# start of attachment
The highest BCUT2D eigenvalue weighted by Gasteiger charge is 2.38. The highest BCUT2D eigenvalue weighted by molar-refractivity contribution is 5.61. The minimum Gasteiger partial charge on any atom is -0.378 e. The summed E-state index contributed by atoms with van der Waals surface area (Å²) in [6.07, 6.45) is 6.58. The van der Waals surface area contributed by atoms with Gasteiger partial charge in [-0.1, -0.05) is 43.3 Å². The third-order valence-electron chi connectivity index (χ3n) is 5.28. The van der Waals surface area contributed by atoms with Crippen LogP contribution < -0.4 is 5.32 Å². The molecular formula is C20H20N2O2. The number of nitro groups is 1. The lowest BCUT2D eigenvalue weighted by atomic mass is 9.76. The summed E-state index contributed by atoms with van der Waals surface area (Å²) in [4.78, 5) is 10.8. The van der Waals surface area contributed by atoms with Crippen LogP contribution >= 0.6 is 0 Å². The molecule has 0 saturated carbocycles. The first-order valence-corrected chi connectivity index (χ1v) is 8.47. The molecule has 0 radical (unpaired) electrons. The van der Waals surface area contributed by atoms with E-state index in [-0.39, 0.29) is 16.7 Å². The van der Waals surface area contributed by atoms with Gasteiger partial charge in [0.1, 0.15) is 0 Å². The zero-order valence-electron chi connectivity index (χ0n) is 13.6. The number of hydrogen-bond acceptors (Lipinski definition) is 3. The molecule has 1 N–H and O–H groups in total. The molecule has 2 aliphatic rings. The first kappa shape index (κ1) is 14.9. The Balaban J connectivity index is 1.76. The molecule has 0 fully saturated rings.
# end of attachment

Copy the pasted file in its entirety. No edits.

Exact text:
The highest BCUT2D eigenvalue weighted by Gasteiger charge is 2.38. The highest BCUT2D eigenvalue weighted by molar-refractivity contribution is 5.61. The minimum Gasteiger partial charge on any atom is -0.378 e. The summed E-state index contributed by atoms with van der Waals surface area (Å²) in [6.07, 6.45) is 6.58. The van der Waals surface area contributed by atoms with Gasteiger partial charge in [-0.1, -0.05) is 43.3 Å². The third-order valence-electron chi connectivity index (χ3n) is 5.28. The van der Waals surface area contributed by atoms with Crippen LogP contribution < -0.4 is 5.32 Å². The molecular formula is C20H20N2O2. The number of nitro groups is 1. The lowest BCUT2D eigenvalue weighted by atomic mass is 9.76. The summed E-state index contributed by atoms with van der Waals surface area (Å²) in [4.78, 5) is 10.8. The van der Waals surface area contributed by atoms with Crippen LogP contribution >= 0.6 is 0 Å². The molecule has 0 saturated carbocycles. The first-order valence-corrected chi connectivity index (χ1v) is 8.47. The molecule has 0 radical (unpaired) electrons. The van der Waals surface area contributed by atoms with E-state index in [-0.39, 0.29) is 16.7 Å². The van der Waals surface area contributed by atoms with Gasteiger partial charge in [0.1, 0.15) is 0 Å². The zero-order valence-electron chi connectivity index (χ0n) is 13.6. The number of hydrogen-bond acceptors (Lipinski definition) is 3. The molecule has 1 N–H and O–H groups in total. The molecule has 2 aliphatic rings. The first kappa shape index (κ1) is 14.9. The Balaban J connectivity index is 1.76. The molecule has 0 fully saturated rings.